Diagnosis of Posterior and Combined-Type Shoulder Instability: A 10-Year Cross-sectional Study From a Single Military Base
Orthopaedic journal of sports medicine
arthroscopy; military training; posterior instability; shoulder instability; shoulder surgery
BACKGROUND: Large variations exist in the reported frequency and etiology of posterior and combined shoulder instability in the active-duty military population. PURPOSE: To compare imaging and clinical examination findings as well as reoperation rates between active-duty military patients who underwent surgery for anterior, posterior, and combined-type shoulder instability. STUDY DESIGN: Cross-sectional study; Level of evidence, 3. METHODS: A retrospective review was conducted on patients treated surgically for shoulder instability from a single military base from January 2010 to December 2019. Each case was characterized as isolated anterior, isolated posterior, or combined, according to arthroscopic findings. Information was collected on patient characteristics, history of trauma, time to surgery, associated pathological findings, and survivorship at a minimum 2-year follow-up. RESULTS: Overall, 416 patients (n = 394 men; n = 22 women), with a mean age of 29.1 years, underwent primary shoulder stabilization surgery during the study period. There were 158 patients (38%) with isolated anterior instability, 139 (33%) with isolated posterior instability, and 119 (29%) with combined instability. A history of trauma was more prevalent with isolated anterior instability (129 [81.7%]) than with either isolated posterior (95 [68.4%]) or combined instability (73 [61.3%]) ( = .047 and = .001, respectively). Patients with anterior instability were significantly more likely to be diagnosed on the preoperative physical examination when compared with patients with posterior instability (93% vs 79.1%; < .001) or combined instability (93% vs 75.6%; < .001) and were also more likely to have a discrete labral tear detected on a preoperative magnetic resonance arthrogram than patients with posterior instability (82.9% vs 63.3%; < .001). There was no significant difference in the rate of medical discharge or recurrent instability requiring reoperation between groups. CONCLUSION: The study findings indicated that young, active-duty military patients are at increased risk for isolated posterior and combined-type shoulder instability, with posterior and combined instability collectively accounting for over 60% of instability cases in this cohort. Orthopaedic surgeons should be aware of instability when evaluating and treating young, active-duty military patients with shoulder pain, even in the absence of diagnostic physical examinations or imaging findings.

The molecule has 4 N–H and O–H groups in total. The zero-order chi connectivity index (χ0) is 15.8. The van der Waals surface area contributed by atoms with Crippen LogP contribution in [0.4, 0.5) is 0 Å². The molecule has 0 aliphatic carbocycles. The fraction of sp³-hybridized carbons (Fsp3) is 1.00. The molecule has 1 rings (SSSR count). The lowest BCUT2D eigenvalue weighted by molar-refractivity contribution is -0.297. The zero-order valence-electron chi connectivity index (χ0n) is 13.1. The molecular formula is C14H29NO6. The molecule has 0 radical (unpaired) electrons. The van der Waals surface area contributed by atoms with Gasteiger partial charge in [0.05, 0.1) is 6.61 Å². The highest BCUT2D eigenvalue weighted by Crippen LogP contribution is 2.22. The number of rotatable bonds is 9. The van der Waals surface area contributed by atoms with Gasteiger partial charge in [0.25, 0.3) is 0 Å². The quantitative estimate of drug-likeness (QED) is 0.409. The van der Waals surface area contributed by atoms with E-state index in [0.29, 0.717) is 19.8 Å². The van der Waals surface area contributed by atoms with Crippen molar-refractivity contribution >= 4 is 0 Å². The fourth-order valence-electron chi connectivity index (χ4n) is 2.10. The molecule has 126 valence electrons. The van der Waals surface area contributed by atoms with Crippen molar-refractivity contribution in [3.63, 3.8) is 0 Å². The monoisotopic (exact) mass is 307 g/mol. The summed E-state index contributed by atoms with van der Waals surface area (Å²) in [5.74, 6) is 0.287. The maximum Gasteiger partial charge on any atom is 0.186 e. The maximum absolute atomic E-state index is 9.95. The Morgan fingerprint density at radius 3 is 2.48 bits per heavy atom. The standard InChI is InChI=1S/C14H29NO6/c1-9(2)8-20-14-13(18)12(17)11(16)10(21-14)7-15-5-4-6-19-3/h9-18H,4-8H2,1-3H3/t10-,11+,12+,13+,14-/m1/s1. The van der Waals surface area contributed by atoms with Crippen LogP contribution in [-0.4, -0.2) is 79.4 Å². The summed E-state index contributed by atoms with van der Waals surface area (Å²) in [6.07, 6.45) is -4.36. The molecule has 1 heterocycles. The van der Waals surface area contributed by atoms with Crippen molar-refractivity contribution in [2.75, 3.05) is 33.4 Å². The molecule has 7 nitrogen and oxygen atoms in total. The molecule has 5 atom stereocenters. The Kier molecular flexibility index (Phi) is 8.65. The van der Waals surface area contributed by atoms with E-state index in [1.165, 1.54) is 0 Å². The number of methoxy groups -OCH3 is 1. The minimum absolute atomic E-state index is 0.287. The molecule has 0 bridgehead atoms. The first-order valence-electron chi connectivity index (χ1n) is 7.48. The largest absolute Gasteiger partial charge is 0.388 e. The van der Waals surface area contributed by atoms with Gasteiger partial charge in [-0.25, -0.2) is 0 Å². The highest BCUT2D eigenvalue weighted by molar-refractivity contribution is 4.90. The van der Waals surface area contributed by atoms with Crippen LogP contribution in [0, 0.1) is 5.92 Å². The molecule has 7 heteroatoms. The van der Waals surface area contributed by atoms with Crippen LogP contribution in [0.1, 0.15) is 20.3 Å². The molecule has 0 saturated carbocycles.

Green, Clare K.; Scanaliato, John P.; Sandler, Alexis B.; Jones, Ethan W.; Dunn, John C.; and Parnes, Nata, "Diagnosis of Posterior and Combined-Type Shoulder Instability: A 10-Year Cross-sectional Study From a Single Military Base" (2023). GW Authored Works. Paper 3116.
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